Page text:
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Covid-19 crisis: RTE Forum wants Modi to ensure food security, health for children

By Our Representative
The Right to Education (RTE) Forum, a civil society coalition claiming to represent nearly 10,000 organisations across 20 states, has sought immediate attention of the government of India towards protection of the rights of children during Covid-19 crisis, urging prime minister Narendra Modi to respect food security for them.
Writing to Modi on the occasion of the 10th anniversary of the RTE Act, Ambarish Rai, national convenor, RTE Forum, said that the law is derived from Article 21 of the Indian Constitution, ensuring the right to life of every citizen, insisting, at the time of countrywide lockdown the government “must guarantee” food and nutrition to millions of children to protect their lives.
Citing insufficient budget allocation for health and education as the main cause of pathetic conditions of public health and education system, Rai demanded that the government should spend at least 6% of GDP on education and 5% on health, adding, “Children of street dwellers and from the informal sector workers are also suffering as their parents are deprived of income.”
“This is creating challenges for children in terms of availability of food, clothing, shelter and other essential requirements. Also, there are long term consequences as a result of loss of access to education,” he said in his memorandum.
Seeking food security for children, Rai said, the government should ensure “smooth implementation of the notification for home-delivery of mid-day meals and the Supreme Court suo motu order for providing nutritional food for children and lactating mothers through the aanganwadi centres on an urgent basis.
“The mid-day meal can include either dry rations or cooked meals. All aanganwadi and Asha workers and personnel supplying mid-day meals must be declared as essential workers, and provisions be made for their safety (including protective equipment and hazard pay) and means of public transportation to reach the delivery points/households on a regular basis,” the memorandum said.
Also asking him to enforce orders for ensuring uninterrupted supply of food to students residing in residential schools and hostels, the memorandum said, vast network of schools and associated bodies like school management committees can be activated enabling right to food and other support to children in and out of school.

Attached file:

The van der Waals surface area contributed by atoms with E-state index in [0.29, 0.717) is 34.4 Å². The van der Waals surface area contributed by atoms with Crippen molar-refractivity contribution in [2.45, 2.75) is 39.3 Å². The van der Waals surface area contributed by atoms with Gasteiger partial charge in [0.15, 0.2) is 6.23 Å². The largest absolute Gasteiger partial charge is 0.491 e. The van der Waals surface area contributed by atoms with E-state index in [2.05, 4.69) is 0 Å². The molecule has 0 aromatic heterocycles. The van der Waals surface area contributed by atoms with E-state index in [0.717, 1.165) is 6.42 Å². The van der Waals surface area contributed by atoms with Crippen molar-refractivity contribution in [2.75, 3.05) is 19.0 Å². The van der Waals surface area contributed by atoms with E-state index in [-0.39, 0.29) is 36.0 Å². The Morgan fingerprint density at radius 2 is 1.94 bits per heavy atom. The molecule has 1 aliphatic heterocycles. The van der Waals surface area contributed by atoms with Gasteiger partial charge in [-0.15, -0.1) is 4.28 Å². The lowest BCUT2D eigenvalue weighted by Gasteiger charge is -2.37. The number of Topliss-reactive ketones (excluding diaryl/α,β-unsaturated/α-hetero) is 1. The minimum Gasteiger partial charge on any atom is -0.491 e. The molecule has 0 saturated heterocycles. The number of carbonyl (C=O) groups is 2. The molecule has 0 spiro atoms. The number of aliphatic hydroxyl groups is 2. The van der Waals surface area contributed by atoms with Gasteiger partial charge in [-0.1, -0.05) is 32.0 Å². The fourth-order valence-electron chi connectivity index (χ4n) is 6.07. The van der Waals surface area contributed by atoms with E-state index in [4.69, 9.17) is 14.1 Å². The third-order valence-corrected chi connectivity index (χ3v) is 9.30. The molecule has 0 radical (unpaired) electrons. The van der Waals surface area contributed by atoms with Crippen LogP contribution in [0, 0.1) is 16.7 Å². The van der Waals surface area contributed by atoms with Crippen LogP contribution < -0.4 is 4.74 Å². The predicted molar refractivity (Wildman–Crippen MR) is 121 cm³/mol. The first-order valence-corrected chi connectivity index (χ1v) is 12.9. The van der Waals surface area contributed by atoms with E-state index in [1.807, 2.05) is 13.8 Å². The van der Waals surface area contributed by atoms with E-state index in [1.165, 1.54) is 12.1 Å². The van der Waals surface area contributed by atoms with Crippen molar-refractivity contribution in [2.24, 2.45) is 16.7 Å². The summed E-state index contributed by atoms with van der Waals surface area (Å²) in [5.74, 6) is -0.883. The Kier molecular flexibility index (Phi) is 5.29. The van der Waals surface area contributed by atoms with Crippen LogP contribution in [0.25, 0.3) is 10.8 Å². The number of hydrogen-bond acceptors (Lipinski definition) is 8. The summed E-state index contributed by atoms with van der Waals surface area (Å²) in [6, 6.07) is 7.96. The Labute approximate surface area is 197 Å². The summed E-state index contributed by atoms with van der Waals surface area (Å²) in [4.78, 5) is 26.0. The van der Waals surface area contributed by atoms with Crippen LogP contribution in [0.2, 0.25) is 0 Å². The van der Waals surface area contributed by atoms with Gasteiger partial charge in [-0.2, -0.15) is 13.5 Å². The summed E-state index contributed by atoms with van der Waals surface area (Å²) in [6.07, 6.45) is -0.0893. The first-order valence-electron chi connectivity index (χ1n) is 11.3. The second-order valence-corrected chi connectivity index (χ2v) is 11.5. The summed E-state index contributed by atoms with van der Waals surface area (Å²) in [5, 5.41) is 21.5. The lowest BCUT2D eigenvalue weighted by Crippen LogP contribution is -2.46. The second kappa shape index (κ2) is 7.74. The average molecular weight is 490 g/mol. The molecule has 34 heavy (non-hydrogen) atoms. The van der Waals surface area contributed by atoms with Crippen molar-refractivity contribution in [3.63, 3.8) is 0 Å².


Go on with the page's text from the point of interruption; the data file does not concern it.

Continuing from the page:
According to Rai, the Ministry of Women and Child Development must ensure “uninterrupted health services, especially for the malnourished children, to prevent adverse health conditions during this period. All adolescent girls should continue receiving sanitary napkins, iron folic acid (IFA) and supplementary nutrition under Rajiv Gandhi Scheme for Empowerment of Adolescent Girls (RGSEAG) or Sabla and Rashtriya Kishor Swasthya Karyakram (RKSK) or under the Integrated Child Development Scheme (ICDS) or School Health Programme.” 
Government must ensure uninterrupted health services for malnourished children to prevent adverse health conditions
The memorandum sought the promotion of all school children of elementary standards without examination, as decided by the states of Uttar Pradesh, Gujarat, Punjab, Tamil Nadu and Maharashtra among others, in line with the provisions of ‘No Detention Policy’ in the RTE Act. 
Even as welcoming the announcement of enhanced pension and fund transfers as part of the economic package under the Pradhan Mantri Garib Kalyan Yojana, the memorandum however regretted, such a measure is not enough and this needs to be enhanced in order to bring it in line with the prevailing minimum wage. 
Talking about child protection, Rai wanted the government to take all necessary steps, including identification of children at risk of violence and abuse as a result of the lockdown. “Helplines and other child safety protection measures should be declared essential services and kept open during the close down”, he added.
At the same, he wanted that members of village-level Child Protection Committees should be made responsible for tracking children at risk, especially girls who are vulnerable to early marriage or trafficking.
“In case they encounter anything unusual, they must inform Childline or Police or the local Child Welfare Committee if risk is identified. Schools must be instructed to track all enrolled children especially girls once normalcy returns to ensure that no child drops out”, he added.
“With several private schools moving to online teaching, children admitted under economically weaker section quota find themselves on the wrong side of the digital divide. Several states have also started using information and communication technology (ICT) for instruction in government schools as well. Low tech means of delivering education should be followed to avoid leaving children from poor families in the lurch,” the memorandum said.

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